Sunday, September 27, 2009

Some Descendants of George Weller

The following is information I received from Steven Trier, great-grandson of George Weller, who lived in Faculty Lane House 1 from 1895 to his death in 1924. The surviving Weller family continued to occupy the house until 1930.

Mr. Trier sent me this information in several messages, and I have organized it into one essay.

George Weller was born in New Orleans, Louisiana. His real name was John Weller but he was called George from infancy on. (When he himself had children, his eldest son was named John, after his own real name, and it was many years and several children later that a son was named George, after his assumed name.) At an early age George Weller's family moved to Fort Wayne, Indiana, and he grew up there.

George Weller eventually married a woman named Clara Erich, who had three brothers who all were all Lutheran pastors. They had attended the seminary (or the school that eventually become the seminary) in Fort Wayne.

George and Clara Weller had about eight children, who included Anna, Hulda, John, Bub and Elsa. (The Wellers all had nicknames -- Rubs, Pussy, Dolly, Bing, Bub, Petey, Mortz, etc. Maybe I'll have to setup a cross reference to follow. I am still trying to clarify details about that Weller family.)

George Weller was my great-grandfather, and his daughter Anna Weller was my grandmother. Anna Weller eventually married Herbert Trier, who was born and raised in Fort Wayne, Indiana. (There ae many associations between the Weller, Erich and Trier families and between Seward, Nebraska, and Fort Wayne, Indiana.)

During Anna's childhood growing up in the Weller family in Seward, Nebraska, there were still small groups of Indians in the Seward area, and the White and Indian children sometimes would play together. It is more than likely that the Concordia children were the only Whites allowed to do so. German was the language spoken in the Weller home as well as in the church services. (It is interesting to read the St Johns history and see that there were still German services in the 1950s).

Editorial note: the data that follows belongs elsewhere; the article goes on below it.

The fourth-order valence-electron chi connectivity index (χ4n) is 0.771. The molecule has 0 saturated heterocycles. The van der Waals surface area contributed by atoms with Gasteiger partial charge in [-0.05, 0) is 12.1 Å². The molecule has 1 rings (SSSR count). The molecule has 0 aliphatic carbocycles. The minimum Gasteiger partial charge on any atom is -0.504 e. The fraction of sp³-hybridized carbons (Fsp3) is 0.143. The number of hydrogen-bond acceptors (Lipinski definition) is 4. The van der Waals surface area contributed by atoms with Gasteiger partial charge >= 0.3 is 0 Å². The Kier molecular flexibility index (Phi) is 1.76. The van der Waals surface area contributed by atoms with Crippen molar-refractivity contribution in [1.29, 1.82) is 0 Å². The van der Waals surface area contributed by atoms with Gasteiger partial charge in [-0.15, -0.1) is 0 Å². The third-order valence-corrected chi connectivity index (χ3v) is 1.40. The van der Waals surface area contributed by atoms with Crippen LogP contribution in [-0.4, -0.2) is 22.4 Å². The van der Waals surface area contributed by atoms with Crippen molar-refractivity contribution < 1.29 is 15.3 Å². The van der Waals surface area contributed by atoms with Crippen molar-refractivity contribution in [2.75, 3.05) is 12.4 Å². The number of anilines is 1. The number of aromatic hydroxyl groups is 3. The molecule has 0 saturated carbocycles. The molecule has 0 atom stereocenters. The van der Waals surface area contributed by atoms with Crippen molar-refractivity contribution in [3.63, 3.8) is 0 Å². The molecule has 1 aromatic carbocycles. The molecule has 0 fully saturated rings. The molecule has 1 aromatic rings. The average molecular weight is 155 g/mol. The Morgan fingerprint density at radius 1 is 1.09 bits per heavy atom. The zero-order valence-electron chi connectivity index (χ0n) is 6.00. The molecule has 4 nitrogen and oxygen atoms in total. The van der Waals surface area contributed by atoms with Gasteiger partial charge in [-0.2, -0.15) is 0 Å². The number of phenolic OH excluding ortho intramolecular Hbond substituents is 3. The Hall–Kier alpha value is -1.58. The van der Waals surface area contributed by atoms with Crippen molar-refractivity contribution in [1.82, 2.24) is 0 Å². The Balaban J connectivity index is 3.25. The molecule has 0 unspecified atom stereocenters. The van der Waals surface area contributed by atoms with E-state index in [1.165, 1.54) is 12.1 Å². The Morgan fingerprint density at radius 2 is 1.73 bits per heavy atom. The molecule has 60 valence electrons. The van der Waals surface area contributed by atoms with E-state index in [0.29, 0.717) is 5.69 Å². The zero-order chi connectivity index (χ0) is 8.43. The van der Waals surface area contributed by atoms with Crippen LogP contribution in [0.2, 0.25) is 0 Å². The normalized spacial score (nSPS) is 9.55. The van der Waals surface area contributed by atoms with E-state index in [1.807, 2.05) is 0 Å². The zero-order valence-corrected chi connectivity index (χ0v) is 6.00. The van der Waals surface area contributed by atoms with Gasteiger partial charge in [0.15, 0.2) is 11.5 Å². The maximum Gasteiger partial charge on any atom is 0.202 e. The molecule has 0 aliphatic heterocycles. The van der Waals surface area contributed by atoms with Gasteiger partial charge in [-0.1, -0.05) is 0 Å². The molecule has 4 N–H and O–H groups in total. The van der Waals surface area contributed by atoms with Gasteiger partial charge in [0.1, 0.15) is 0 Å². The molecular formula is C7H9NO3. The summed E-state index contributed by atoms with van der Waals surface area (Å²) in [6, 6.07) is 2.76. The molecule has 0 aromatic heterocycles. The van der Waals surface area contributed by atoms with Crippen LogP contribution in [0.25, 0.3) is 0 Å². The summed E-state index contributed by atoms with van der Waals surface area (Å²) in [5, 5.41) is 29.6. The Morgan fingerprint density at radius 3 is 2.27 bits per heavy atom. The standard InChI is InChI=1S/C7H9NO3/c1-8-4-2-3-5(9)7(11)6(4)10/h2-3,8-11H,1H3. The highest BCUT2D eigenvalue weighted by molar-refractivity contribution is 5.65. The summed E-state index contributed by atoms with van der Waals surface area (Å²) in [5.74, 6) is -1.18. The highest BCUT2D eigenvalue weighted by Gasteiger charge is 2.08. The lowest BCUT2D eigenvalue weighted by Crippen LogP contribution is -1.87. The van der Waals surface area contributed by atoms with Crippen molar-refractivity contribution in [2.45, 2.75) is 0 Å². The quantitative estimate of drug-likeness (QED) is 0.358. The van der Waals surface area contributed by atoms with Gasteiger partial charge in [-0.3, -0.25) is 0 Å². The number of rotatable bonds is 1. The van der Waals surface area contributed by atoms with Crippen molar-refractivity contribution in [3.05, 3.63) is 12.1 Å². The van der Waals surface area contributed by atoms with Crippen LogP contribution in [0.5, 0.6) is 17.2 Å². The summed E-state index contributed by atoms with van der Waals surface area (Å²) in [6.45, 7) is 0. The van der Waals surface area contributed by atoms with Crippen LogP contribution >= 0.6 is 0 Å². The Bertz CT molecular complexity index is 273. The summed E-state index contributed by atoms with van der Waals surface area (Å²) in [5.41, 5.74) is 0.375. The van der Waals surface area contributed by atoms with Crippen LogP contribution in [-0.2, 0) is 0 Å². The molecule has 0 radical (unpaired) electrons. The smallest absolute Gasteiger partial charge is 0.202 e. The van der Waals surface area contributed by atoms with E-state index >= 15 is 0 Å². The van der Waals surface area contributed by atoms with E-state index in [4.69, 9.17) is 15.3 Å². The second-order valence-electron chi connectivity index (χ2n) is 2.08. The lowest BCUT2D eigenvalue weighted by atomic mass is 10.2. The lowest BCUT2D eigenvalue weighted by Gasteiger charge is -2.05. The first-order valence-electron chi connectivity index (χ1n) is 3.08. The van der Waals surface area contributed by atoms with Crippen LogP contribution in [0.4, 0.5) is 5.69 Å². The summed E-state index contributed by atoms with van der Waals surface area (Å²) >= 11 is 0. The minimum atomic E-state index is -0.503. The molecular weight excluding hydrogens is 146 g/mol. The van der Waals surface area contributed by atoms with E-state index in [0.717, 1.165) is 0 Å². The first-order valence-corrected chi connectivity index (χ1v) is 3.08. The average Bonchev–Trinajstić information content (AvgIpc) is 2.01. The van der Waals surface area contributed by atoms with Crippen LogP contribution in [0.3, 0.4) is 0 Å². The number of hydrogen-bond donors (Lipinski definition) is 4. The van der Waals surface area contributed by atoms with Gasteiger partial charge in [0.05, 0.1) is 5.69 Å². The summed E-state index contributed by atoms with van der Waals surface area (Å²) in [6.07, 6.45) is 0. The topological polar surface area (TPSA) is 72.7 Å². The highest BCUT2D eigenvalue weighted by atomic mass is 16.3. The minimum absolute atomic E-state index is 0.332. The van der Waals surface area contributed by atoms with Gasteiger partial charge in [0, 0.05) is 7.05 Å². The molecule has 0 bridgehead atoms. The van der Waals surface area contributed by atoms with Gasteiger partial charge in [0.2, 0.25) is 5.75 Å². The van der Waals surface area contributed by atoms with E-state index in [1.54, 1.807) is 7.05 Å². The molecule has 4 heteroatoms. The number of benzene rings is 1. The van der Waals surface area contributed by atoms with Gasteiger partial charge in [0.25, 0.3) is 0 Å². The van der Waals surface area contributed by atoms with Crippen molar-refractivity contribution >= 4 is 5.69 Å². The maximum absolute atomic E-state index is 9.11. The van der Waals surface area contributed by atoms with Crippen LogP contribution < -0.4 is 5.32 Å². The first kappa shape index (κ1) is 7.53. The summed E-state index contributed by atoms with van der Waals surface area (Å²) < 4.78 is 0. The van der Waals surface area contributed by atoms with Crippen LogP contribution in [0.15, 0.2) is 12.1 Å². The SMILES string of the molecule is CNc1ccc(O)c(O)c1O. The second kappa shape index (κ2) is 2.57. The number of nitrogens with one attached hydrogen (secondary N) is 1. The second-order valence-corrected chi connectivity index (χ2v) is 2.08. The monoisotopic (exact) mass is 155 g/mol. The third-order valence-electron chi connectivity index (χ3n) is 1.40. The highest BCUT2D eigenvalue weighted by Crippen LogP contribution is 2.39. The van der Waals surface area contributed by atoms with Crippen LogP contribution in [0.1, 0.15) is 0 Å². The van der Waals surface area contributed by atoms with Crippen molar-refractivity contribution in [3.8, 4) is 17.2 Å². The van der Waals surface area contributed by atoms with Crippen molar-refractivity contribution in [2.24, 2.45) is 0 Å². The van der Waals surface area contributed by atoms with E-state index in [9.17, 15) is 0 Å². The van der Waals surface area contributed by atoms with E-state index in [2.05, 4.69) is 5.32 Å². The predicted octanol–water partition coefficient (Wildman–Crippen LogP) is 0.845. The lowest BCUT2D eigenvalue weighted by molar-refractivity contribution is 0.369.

Herbert and Anna (Weller) Trier had four children -- John Weller Trier, Eric Trier, Barbara Trier and Herbert Peter Trier. The youngest, who was called Pete by the family, is my father. He was born in Fort Wayne in December 1927.

The Trier family had settled in in Fort Wayne in 1828. When George Weller had lived in Fort Wayne, he and his family had socialized with the Trier family. My great uncle (a Weller) was the Director of Music at St. Paul's in Fort Wayne, and my Dad and his Trier family lived literally in the shadow of the Church. So the Weller and Trier families knew each other well and so became inter-married.

The Weller and Trier families also have a connection to the Seminary in St. Louis. Missouri. The real push to set that school up came from the Fort Wayne Lutherans, including my great, great, great-grandfather Conrad Trier. He was one of the founders of St Paul in Fort Wayne as well as Trinity Lutheran Church in Fort Wayne.

Because of economic hardships during the 1930s and early 1940s, the two youngest Trier children -- Peter (my Dad) and my aunt Barbara -- were shipped out to live with their Aunt Elsa and Aunt Hulda (the Weller sisters of my grandma Anna Weller) in Kearny, Nebraska. During those years, Peter and Barbara occasionally visited the Weller family in Seward.

Because of his years living in Kearny, my Dad probably knows more about those Nebraska Wellers than anyone still alive. He says that Uncle Bub Weller (a son of George Weller) attended the University of Nebraska in the early 1920s and was a team captain and All-American. Uncle Bub's older brother John Weller (the oldest son of George Weller) attended the University of Nebraska in 1902-1906 and was a team captain too. Bub was a big man and played tackle and was the key in Nebraska's upset win over Notre Dame. John was smaller and played in the backfield. I believe John eventually worked as an engineer on the Panama Canal.